Victims of crime deserve equal rights - Teri
Survivor Teri Jendusa-Nicolai, from Waterford, shares why she supports Marsy's Law for Wisconsin.
Read more below or here.
Victims of crime deserve equal rights
Milwaukee Journal Sentinal
Wisconsin has a long tradition of supporting victims of crime. Our state has been a leader in the development and implementation of legislation that holds perpetrators accountable and provides services that benefit victims.
I am proud of the things we have accomplished and honored to have played a role in the passing of legislation and funding of projects that have helped victims gain a voice and better security. I have worked alongside Attorney General Brad Schimel and state Sen. Van Wanggaard who, along with state Rep. Todd Novak, has authored Marsy's Law for Wisconsin. Marsy's Law proposals have been adopted in California, Illinois, South Dakota, North Dakota, and Montana. Our own unique proposal is on the table now, and it is time for us to act.
As a survivor of a heinous crime committed by my ex-husband in 2004, I am aware of the statutory protections in place for Wisconsin victims. Marsy's Law for Wisconsin will enhance these laws and constitutionalize them.
Why do we need to make these protections constitutional?
Like most people, I was not aware that a defendant’s rights are constitutional, which carry more clout than a victim’s statutory rights. As an example, my ex-husband was allowed to have discovery quelled — discovery that was meaningful to the case. On the other hand, I had to submit my lifelong medical history to the defense although it was irrelevant to my condition after he beat me in the head with a baseball bat, suffocated me, dumped me in a snow-filled trash can, and left me to die in a frozen storage shed.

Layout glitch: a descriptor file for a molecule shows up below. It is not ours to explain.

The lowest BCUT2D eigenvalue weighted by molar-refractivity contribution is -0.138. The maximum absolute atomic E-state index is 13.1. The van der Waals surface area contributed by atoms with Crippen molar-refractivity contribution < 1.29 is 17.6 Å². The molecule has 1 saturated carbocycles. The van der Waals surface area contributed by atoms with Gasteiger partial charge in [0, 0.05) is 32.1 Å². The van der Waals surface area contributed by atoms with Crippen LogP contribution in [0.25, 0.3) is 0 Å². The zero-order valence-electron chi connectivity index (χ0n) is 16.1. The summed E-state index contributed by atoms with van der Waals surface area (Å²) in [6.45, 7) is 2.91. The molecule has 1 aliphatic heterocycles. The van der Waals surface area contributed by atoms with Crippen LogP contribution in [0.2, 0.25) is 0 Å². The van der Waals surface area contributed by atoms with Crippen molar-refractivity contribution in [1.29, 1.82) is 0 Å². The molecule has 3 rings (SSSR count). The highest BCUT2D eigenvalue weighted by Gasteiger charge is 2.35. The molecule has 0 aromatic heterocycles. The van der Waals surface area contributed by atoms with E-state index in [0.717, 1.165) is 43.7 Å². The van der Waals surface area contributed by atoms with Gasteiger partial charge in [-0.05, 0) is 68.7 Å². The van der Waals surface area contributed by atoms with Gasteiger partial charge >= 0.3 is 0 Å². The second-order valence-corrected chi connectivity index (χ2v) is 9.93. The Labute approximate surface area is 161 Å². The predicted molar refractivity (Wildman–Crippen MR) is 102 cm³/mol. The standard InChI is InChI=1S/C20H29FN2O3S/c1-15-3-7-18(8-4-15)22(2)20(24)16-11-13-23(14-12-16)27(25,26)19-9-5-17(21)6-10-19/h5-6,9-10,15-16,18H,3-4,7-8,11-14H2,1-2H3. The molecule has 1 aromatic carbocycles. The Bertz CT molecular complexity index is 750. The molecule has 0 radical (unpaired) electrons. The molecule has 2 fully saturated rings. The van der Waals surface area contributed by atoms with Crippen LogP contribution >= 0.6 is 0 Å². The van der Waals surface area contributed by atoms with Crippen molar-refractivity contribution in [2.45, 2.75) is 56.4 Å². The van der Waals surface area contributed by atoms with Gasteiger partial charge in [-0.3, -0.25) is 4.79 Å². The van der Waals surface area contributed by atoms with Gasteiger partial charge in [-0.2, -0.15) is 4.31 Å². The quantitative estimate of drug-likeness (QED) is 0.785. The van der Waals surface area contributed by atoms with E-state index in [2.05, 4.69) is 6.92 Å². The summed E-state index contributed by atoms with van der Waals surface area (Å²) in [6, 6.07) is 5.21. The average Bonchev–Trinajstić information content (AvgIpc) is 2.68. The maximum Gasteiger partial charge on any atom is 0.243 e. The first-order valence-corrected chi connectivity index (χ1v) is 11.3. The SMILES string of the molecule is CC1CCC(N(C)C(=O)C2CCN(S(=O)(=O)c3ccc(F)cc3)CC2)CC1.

Marsy’s Law for Wisconsin would strengthen victims’ rights in two ways. First, it would take rights that are currently the law under state statute and put them into the state Constitution, so that a violent criminal’s rights don’t automatically trump those of a victim. Second, it would clarify rights that are currently in our state’s constitution to make them stronger. In both cases, we want rights for victims that are equal to those of the accused.
Marsy’s Law for Wisconsin would also expand on our current constitutional right to be heard, making clear victims will have a voice at additional proceedings like bail, plea, and parole — any time the attacker could be released.
Marsy’s Law for Wisconsin would also keep private information such as the victim's home address to prevent intimidation or further acts of harm or harassment. It would guarantee the process be concluded in a reasonable timeframe, just as the accused is guaranteed.
Opponents of the measure might argue that Marsy's Law for Wisconsin disrupts due process. This is untrue and unfounded. Similar language has been on the books in several states for many years without any harm to the rights of the accused. It has been used in California since 2008 with great success, Our Wisconsin proposal is specifically written to complement the current rights both victims and the accused are uniquely afforded in our state.
Marsy’s Law for Wisconsin does not affect the rights of the accused in any way. It only enhances the rights of victims so they are not second-class citizens in a process that directly impacts their lives.
Adopting the Marsy’s Law for Wisconsin’s proposal would continue our great tradition of serving the needs of victims in our state.